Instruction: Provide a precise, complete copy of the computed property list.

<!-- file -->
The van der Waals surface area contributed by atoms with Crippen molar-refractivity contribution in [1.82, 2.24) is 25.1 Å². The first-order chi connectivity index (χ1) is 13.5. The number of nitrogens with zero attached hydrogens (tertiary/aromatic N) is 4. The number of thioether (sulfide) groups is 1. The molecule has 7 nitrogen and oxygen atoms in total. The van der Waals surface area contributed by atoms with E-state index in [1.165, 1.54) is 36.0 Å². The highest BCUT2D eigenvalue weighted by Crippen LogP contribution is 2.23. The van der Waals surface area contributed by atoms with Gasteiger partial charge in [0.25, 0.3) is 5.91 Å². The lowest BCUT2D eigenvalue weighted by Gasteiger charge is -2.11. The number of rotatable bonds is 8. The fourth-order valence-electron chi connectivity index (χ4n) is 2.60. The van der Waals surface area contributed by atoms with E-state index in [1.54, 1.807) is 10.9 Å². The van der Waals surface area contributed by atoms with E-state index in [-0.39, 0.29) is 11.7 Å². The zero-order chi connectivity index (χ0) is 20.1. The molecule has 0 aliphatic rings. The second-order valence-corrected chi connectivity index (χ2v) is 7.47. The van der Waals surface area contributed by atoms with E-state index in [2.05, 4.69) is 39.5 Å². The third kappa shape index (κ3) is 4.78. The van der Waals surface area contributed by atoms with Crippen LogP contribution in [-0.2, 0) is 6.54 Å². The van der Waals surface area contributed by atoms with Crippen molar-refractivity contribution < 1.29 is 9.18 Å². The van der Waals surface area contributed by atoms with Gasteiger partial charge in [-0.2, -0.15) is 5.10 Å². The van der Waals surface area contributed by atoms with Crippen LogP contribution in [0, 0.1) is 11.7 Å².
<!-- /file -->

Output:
The van der Waals surface area contributed by atoms with Crippen molar-refractivity contribution in [1.82, 2.24) is 25.1 Å². The first-order chi connectivity index (χ1) is 13.5. The number of nitrogens with zero attached hydrogens (tertiary/aromatic N) is 4. The number of thioether (sulfide) groups is 1. The molecule has 7 nitrogen and oxygen atoms in total. The van der Waals surface area contributed by atoms with E-state index in [1.165, 1.54) is 36.0 Å². The highest BCUT2D eigenvalue weighted by Crippen LogP contribution is 2.23. The van der Waals surface area contributed by atoms with Gasteiger partial charge in [0.25, 0.3) is 5.91 Å². The lowest BCUT2D eigenvalue weighted by Gasteiger charge is -2.11. The number of rotatable bonds is 8. The fourth-order valence-electron chi connectivity index (χ4n) is 2.60. The van der Waals surface area contributed by atoms with E-state index in [1.54, 1.807) is 10.9 Å². The van der Waals surface area contributed by atoms with E-state index in [-0.39, 0.29) is 11.7 Å². The zero-order chi connectivity index (χ0) is 20.1. The molecule has 0 aliphatic rings. The second-order valence-corrected chi connectivity index (χ2v) is 7.47. The van der Waals surface area contributed by atoms with E-state index in [2.05, 4.69) is 39.5 Å². The third kappa shape index (κ3) is 4.78. The van der Waals surface area contributed by atoms with Crippen LogP contribution in [-0.2, 0) is 6.54 Å². The van der Waals surface area contributed by atoms with Crippen molar-refractivity contribution < 1.29 is 9.18 Å². The van der Waals surface area contributed by atoms with Gasteiger partial charge in [-0.2, -0.15) is 5.10 Å². The van der Waals surface area contributed by atoms with Crippen LogP contribution in [0, 0.1) is 11.7 Å².